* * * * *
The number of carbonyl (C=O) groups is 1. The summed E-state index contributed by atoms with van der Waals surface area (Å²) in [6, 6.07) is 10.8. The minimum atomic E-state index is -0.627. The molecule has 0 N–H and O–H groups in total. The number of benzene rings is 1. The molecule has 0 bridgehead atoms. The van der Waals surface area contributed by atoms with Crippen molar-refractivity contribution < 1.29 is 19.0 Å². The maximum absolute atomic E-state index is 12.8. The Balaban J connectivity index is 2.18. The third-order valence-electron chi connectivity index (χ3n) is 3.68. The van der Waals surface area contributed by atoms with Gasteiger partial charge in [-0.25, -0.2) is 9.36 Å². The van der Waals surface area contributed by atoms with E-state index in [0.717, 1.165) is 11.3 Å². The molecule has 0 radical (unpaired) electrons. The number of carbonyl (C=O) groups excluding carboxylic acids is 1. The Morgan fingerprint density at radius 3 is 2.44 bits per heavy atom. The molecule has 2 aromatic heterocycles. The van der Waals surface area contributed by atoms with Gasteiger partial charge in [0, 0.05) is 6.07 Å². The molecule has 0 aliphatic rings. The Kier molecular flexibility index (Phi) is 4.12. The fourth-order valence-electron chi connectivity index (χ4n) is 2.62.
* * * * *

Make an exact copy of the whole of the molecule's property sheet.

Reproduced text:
The number of carbonyl (C=O) groups is 1. The summed E-state index contributed by atoms with van der Waals surface area (Å²) in [6, 6.07) is 10.8. The minimum atomic E-state index is -0.627. The molecule has 0 N–H and O–H groups in total. The number of benzene rings is 1. The molecule has 0 bridgehead atoms. The van der Waals surface area contributed by atoms with Crippen molar-refractivity contribution < 1.29 is 19.0 Å². The maximum absolute atomic E-state index is 12.8. The Balaban J connectivity index is 2.18. The third-order valence-electron chi connectivity index (χ3n) is 3.68. The van der Waals surface area contributed by atoms with Gasteiger partial charge in [-0.25, -0.2) is 9.36 Å². The van der Waals surface area contributed by atoms with E-state index in [0.717, 1.165) is 11.3 Å². The molecule has 0 radical (unpaired) electrons. The number of carbonyl (C=O) groups excluding carboxylic acids is 1. The Morgan fingerprint density at radius 3 is 2.44 bits per heavy atom. The molecule has 2 aromatic heterocycles. The van der Waals surface area contributed by atoms with Gasteiger partial charge in [0, 0.05) is 6.07 Å². The molecule has 0 aliphatic rings. The Kier molecular flexibility index (Phi) is 4.12. The fourth-order valence-electron chi connectivity index (χ4n) is 2.62.